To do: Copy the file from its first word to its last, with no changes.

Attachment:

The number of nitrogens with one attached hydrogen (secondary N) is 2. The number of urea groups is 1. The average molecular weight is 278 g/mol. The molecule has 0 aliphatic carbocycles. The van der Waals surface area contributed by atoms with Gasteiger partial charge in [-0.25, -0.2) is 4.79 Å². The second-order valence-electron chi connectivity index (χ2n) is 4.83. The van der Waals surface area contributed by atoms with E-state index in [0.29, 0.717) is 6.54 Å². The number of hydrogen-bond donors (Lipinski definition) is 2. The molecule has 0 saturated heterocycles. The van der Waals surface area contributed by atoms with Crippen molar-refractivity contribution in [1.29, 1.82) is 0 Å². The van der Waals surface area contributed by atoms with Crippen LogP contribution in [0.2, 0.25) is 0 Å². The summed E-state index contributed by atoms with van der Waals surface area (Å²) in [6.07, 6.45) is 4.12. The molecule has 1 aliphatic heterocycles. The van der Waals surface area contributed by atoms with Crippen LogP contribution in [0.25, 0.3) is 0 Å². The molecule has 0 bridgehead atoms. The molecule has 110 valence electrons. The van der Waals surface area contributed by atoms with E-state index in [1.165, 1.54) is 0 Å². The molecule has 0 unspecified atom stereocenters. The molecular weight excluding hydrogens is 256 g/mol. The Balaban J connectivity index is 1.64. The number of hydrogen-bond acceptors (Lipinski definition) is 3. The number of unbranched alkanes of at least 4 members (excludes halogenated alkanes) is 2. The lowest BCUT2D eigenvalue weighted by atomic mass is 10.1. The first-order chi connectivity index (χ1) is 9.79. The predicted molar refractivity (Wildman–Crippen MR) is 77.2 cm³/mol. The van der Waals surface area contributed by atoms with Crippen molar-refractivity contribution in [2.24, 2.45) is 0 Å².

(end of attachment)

The number of nitrogens with one attached hydrogen (secondary N) is 2. The number of urea groups is 1. The average molecular weight is 278 g/mol. The molecule has 0 aliphatic carbocycles. The van der Waals surface area contributed by atoms with Gasteiger partial charge in [-0.25, -0.2) is 4.79 Å². The second-order valence-electron chi connectivity index (χ2n) is 4.83. The van der Waals surface area contributed by atoms with E-state index in [0.29, 0.717) is 6.54 Å². The number of hydrogen-bond donors (Lipinski definition) is 2. The molecule has 0 saturated heterocycles. The van der Waals surface area contributed by atoms with Crippen molar-refractivity contribution in [1.29, 1.82) is 0 Å². The van der Waals surface area contributed by atoms with Crippen LogP contribution in [0.2, 0.25) is 0 Å². The summed E-state index contributed by atoms with van der Waals surface area (Å²) in [6.07, 6.45) is 4.12. The molecule has 1 aliphatic heterocycles. The van der Waals surface area contributed by atoms with Crippen LogP contribution in [0.25, 0.3) is 0 Å². The molecule has 0 bridgehead atoms. The molecule has 110 valence electrons. The van der Waals surface area contributed by atoms with E-state index in [1.165, 1.54) is 0 Å². The molecule has 0 unspecified atom stereocenters. The molecular weight excluding hydrogens is 256 g/mol. The Balaban J connectivity index is 1.64. The number of hydrogen-bond acceptors (Lipinski definition) is 3. The number of unbranched alkanes of at least 4 members (excludes halogenated alkanes) is 2. The lowest BCUT2D eigenvalue weighted by atomic mass is 10.1. The first-order chi connectivity index (χ1) is 9.79. The predicted molar refractivity (Wildman–Crippen MR) is 77.2 cm³/mol. The van der Waals surface area contributed by atoms with Crippen molar-refractivity contribution in [2.24, 2.45) is 0 Å².